Hip-Hop Media Training

Jimmy Fallon and Ariana Grande’s Profanity-Fueled Lesson on ‘The History of Rap’

Hip-Hop Media Training

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photo: NBC

Non-believers who don't take Nickelodeon star Ariana Grande seriously as a singer despite her Top 40 hit "The Way" and positive reviews of her debut album, "Yours Truly," might reconsider after checking out her guest appearance Friday on Jimmy Fallon's always hilarious "History of Rap" segment.

Instead of rushing through a massive list of oldies, as Fallon has done in the past with house band The Roots and Justin Timberlake, he and Grande take their time to offer enjoyable Broadway covers of classics from Jay Z, Cypress Hill and Macklemore and Ryan Lewis.

The "Sam & Cat" star sits atop of a black baby grand piano as Fallon, wearing a long, blond Fabio-esque wig and Liberace-influenced leopard print suit, singing and playing the big band era renditions.

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Grande is completely in character, setting up each song with comedic banter with Fallon. For their first song, Jay Z's "99 Problems," Fallon suggests that they talk about "girl problems" and Grande is game, replying, "Shall we?"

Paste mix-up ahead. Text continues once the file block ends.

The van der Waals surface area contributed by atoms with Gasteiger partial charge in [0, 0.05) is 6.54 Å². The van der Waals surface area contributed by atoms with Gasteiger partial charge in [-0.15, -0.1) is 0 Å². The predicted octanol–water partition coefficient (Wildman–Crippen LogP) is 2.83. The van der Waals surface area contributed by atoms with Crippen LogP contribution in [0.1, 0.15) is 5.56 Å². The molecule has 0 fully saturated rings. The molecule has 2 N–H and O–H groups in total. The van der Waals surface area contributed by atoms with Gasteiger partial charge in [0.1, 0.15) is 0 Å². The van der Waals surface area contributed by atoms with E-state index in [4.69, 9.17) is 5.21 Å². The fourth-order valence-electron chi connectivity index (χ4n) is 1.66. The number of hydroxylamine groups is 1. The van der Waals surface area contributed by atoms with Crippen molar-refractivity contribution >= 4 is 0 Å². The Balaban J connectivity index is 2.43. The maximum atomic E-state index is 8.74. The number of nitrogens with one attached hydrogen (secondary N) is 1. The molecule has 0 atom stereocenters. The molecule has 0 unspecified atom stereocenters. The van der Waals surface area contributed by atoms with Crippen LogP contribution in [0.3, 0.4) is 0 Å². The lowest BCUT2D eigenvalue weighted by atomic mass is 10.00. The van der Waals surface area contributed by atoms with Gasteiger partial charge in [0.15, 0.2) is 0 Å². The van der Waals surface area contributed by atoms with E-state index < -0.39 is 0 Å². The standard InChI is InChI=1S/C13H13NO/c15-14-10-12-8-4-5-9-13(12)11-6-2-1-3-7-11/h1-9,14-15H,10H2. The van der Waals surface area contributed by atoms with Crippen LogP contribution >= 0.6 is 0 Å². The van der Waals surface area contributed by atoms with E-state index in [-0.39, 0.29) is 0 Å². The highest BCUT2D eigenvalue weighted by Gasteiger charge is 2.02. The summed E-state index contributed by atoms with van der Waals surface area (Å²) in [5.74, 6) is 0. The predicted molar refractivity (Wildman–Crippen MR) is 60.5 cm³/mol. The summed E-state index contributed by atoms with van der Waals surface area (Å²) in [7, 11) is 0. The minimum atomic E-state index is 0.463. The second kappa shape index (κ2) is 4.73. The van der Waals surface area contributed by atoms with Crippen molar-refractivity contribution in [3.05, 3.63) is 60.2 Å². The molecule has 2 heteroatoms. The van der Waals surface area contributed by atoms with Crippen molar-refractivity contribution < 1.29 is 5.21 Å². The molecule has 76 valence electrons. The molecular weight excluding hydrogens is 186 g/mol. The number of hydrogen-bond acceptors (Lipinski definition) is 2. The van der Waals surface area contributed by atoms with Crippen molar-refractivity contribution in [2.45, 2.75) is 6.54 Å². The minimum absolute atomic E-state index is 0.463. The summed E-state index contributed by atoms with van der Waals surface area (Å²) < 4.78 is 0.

It's gold hearing the squeaky clean 20-year-old child star singing "I got 99 problems but a bitch ain't one" in full voice, in tune and with a straight face, somehow making the song feel wholesome enough for me to play for my 10-year-old twins who are fans of Grande's TV shows.

It's an added bonus trying to figure out what song is coming up next during the three minute set. Fallon intros the second song, Cypress Hill's "Insane in the Brain," with "Who you trying to get crazy with Ariana? Don't you know I'm loco?"

Fallon is indeed a great talent here, but Grande steals the show. Her vocal styling of the brief excerpt, "Insane in the Brain," with a short bonus adlib is drenched in honey, seriously good, a great counter to Fallon's dramatization.

Of the three covers, their take on Macklemore and Ryan Lewis's "Thrift Shop" is the one that sounds closest to the original. But the immediate familiarity helped to back a major punch when Grande shifts gears near the chorus's end, slows things down and shocks with the elongated "This is f—king awesome" before closing with one of her Mariah Carey notes.

As much as I love it, I can't help but think of the incredibly talented artist Major, whose 2010 crooner remake of the Far East Movement's "Like A G6," has more than 300,000 plays on YouTube and gives you goose bumps.

Imagine what Fallon and Grande are doing, but serious, string bass and soulful, guttural vocals.

I could not resist getting his reaction to the latest History of Rap segment:

I would love to see Major and Fallon run though a set of rap jams. Jimmy, make this happen.

See Major's cover of Far East Movement's "Like A G6."

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